Mr. COURTENAY moved the thanks of the Club to Gerard Montgomery, the support and ornament of " The Etonian ” both in Prose and Poetry. Mr. Courtenay begged, that, when he thanked the Hon. Gentleman most cordially for his zeal in the cause, he might not be considered as a party to the sentiments expressed in the Essays on Wordsworth and Coleridge,~sentiments in some of which he confessed he by no means coincided. --GERARD briefly returned thanks.
GOLIGHTLY'S FROLICSOME PROPOSAL. Mr. Golightly rose and said a few words to the following effect :
66 Gentlemen,-I perceive that read to the meeting some one of there is still lurking about us a the numerous articles which every certain degree of coldness and ill- one of us has in preparation, and will, which it ought to be our en- that every individual do continue deavour to subdue. Since busi- on his legs as long as the Club ness appears for the present to be think fit, and resume his seat when at a stand, I propose that each our unanimous voices shall cry member present shall proceed to Hold, enough!"
The proposal was agreed to. Now, Reader, in the detail which it is my duty to give you, you will think that I am rather recounting the drunken orgies of Bacchanalians than the meeting of a sober and well regulated Club. Indeed this has been the impression on the public mind ever since " The Etonian” made his appearance. I must correct the mistake. We assume at our meetings the fun, the frolic, the frivolity of inebriety,—and allow me to assure you it is only assumed. Eton is not the drunken spot which some have supposed it to be. Look through its list for 1820; and, when you find the name of Patrick O'Connor, draw a line under it ;--you will then have under-scored the only regular slave to the bottle in Eton--and not till then.
VON NICKERNEUCHT'S PHILOSOPHICAL RESIGNATION.
To proceed. Mr. COURTENAY, as in duty bound, set the example by a recitation of the following extract from a communication entitled, “ Real Facts, descriptive of the Characters of the Wild Americans :"
“ Captain Von Nickerneucht, a philosopher, than knocked down in his forty-ninth year, after en- one's throat like a fool.” Next; during all the hardships of fighting whereas the deceased had been and philosophy, hot blows and deprived of his scalp when he was cold meals, almost from his cradle; left for dead by the hostile tribe after studying all tongues, visiting of the Mogasees, the Captain all lands, and
getting wounds in all must of course bow to necessity services,—was taken prisoner by here also. “ After all,” said he, a tribe of Indians in a skirmish on 66 it is better to take off the exthe banks of the Ohio. He was ternals of the head, after the manimmediately presented to an old ner of the Mogasees, than poison Lady of high rank, as a substitute the internals with apophthegms, for her son, who had fallen; and and theories,and speculations, after it was notified to him, that in order the manner of the Philologists. to qualify himself to be a repre. Finally ; whereas the deceased sentative of the Hero, he must weighed but seven stone, and the submit to certain disagreeable Captain was large of bone, it was operations. First; whereas the de- necessary to bleed him to a certain ceased Wastchinotkow, which sig- weight.“ After all,” said the nifies the Great Bear," had been Captain, “ it is better to be bled unfortunate in the loss of his by a warm-hearted Chakapow teeth, the Captain must submit to Indian than by a hot-headed Paa similar deprivation. Well,” risian duellist.” What a Stoic said he, “ I swallowed three in a resignation! He died like a phidrunken bout; and after all, it is losopher, for the bleeding killed better to have them extracted like him—"after all."-(Hear, hear.)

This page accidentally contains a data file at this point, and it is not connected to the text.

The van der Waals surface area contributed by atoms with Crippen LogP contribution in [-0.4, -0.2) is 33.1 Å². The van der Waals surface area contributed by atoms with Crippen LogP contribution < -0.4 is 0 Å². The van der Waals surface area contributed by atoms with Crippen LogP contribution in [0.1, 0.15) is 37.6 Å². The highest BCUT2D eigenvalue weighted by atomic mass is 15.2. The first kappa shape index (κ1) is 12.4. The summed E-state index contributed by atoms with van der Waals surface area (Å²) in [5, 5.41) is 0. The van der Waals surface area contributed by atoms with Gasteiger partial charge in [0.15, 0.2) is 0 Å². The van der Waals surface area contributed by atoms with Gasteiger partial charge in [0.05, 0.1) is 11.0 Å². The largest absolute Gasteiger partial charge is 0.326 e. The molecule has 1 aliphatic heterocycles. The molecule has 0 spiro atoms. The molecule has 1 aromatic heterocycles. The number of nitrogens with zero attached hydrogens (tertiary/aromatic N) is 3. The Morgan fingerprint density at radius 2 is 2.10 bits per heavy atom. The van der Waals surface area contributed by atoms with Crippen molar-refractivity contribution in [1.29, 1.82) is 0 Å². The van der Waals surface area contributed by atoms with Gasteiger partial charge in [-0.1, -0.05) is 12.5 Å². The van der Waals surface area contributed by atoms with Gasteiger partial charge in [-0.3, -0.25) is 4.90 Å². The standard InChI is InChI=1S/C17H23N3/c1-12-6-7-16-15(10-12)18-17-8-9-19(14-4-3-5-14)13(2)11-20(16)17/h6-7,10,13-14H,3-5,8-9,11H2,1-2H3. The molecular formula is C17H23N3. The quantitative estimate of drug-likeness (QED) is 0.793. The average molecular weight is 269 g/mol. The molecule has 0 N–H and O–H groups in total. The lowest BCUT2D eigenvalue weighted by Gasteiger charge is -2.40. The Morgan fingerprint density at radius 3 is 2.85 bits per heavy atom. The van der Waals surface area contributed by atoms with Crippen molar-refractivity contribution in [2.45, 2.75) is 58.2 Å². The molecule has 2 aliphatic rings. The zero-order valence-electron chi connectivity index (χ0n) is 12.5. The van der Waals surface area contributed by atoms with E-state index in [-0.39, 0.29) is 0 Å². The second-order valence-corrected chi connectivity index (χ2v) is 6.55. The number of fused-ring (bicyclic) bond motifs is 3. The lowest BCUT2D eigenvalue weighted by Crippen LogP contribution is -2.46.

LE BLANC TURNED POET, Mr. ALLEN LE BLANC burst out, to our astonishment, in the following strain :
“ I stood beside the Moon !! and there I watch'd,
And I beheld
FLATTERY AND PLAIN-SPEAKING. Here the Hon. Gentleman was stopped, and Mr. O'Connoe proposed that he should be fined for talking Greek. Mr. Oakley and Mr. Lozell began to recite their respective essays on “Flattery" and “ Plain-speaking ” together, so that I could but catch a sentence of each alternately." I say that Flattery is” “ a rough and insolent way of speaking" “ which always denotes a servile and an ” “unyielding mind." “ The Flatterer is always one who” “takes no pains whatever to made himself agreeable or pleasing : civility on the contrary” will always say to a thief, thief,' and to a fool, 'fool.”». Mr. O'Connor here drowned the voices of the combatants by a Greek song, which will be inserted with a smart new type in No.V.
HODGSON AT A NE PLUS ULTRA. The spirits of the meeting were so exhilarated by the song and the singer, that it was impossible to curb them. A kind of discord arose of which I could carry away no idea. Every member was haranguing upon some favourite subject with such excessive earnestness that even the punch-bowl was neglected. I could not the next morning arrange in the smallest degree my notes of what passed; and therefore the reader must be content with my rough draft of the conversation.
6 Were I to journey to Kamschatka~I would join the South Americans : how can they fail when they are fighting for their own homes, when their country's liberty is at stake~When bread has fallen, SirPrince Leboo-Arrah! Sandy, it may do in your country-Mr. O'Connor, ye'll gar me gie ye an-Order, order— Every body must study economy; nobody can get at the product without working the sumFill Sir Thomas's glass
'Though lightnings roar above me,
While witheringly I rove,
And a heart for those I love.' -Bravo-very well! I shall open my treatise by a few general remarks on the visual nerves.My Great Grandfather wore a wig-I am often absorbed in fits of mental abstraction, from which nothing can relieve me but this one remedy-A pig's head with a lemon in his mouth--The Stocks gradually rising-I detest the Stocks : Looney Mac-Mulligan had his ancles broke by 'em-Metaphysics, Gentlemen-Theology-Mr. Burton has discovered the Longitude.- Where will you find a more glorious character than our Wellington ?-Peter Bell—The Five Bills, Mr. Sterling-Nonsense, Wentworth, how can the Five Bills do any injury to-The Prosperity of the Etonian!Silence-Bumpers!”
Here the PRESIDENT, finding his office of no effect, left the Chair without putting the question of adjournment. Sir F. WENTWORTH made some political strictures upon his precedents for so doing; for which he would have been fined if the Chairman had been in his place. The exuberant spirits of the Meeting soon after subsided, and they returned to their “ narrow dwellings. (Signed) RICHARD HODGSON,